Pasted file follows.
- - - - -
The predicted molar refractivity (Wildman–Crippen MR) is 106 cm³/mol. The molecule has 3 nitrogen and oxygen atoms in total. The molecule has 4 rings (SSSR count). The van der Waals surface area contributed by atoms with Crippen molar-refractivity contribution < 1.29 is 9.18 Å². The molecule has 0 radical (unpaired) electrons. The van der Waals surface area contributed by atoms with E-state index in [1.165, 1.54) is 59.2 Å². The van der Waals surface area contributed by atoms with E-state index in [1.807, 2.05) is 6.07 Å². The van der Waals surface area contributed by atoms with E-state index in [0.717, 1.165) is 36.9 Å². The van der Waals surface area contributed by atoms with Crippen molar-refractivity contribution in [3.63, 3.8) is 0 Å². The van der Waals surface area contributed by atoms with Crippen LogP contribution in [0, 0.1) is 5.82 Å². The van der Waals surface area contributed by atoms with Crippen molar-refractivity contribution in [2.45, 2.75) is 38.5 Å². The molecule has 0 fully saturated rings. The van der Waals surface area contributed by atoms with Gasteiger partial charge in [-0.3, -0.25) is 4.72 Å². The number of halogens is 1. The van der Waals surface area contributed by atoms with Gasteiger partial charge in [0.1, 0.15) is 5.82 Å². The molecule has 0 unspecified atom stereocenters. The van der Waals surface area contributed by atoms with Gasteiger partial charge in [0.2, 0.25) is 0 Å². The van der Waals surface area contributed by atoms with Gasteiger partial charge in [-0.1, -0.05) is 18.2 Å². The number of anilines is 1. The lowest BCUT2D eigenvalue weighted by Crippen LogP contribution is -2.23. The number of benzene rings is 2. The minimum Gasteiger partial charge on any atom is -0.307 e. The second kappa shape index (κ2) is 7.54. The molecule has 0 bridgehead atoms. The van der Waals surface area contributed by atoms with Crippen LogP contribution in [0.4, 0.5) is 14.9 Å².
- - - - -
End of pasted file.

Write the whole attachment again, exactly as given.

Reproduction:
The predicted molar refractivity (Wildman–Crippen MR) is 106 cm³/mol. The molecule has 3 nitrogen and oxygen atoms in total. The molecule has 4 rings (SSSR count). The van der Waals surface area contributed by atoms with Crippen molar-refractivity contribution < 1.29 is 9.18 Å². The molecule has 0 radical (unpaired) electrons. The van der Waals surface area contributed by atoms with E-state index in [1.165, 1.54) is 59.2 Å². The van der Waals surface area contributed by atoms with E-state index in [1.807, 2.05) is 6.07 Å². The van der Waals surface area contributed by atoms with E-state index in [0.717, 1.165) is 36.9 Å². The van der Waals surface area contributed by atoms with Crippen molar-refractivity contribution in [3.63, 3.8) is 0 Å². The van der Waals surface area contributed by atoms with Crippen LogP contribution in [0, 0.1) is 5.82 Å². The van der Waals surface area contributed by atoms with Crippen molar-refractivity contribution in [2.45, 2.75) is 38.5 Å². The molecule has 0 fully saturated rings. The van der Waals surface area contributed by atoms with Gasteiger partial charge in [-0.3, -0.25) is 4.72 Å². The number of halogens is 1. The van der Waals surface area contributed by atoms with Gasteiger partial charge in [0.1, 0.15) is 5.82 Å². The molecule has 0 unspecified atom stereocenters. The van der Waals surface area contributed by atoms with Gasteiger partial charge in [0.2, 0.25) is 0 Å². The van der Waals surface area contributed by atoms with Gasteiger partial charge in [-0.1, -0.05) is 18.2 Å². The number of anilines is 1. The lowest BCUT2D eigenvalue weighted by Crippen LogP contribution is -2.23. The number of benzene rings is 2. The minimum Gasteiger partial charge on any atom is -0.307 e. The second kappa shape index (κ2) is 7.54. The molecule has 0 bridgehead atoms. The van der Waals surface area contributed by atoms with Crippen LogP contribution in [0.4, 0.5) is 14.9 Å².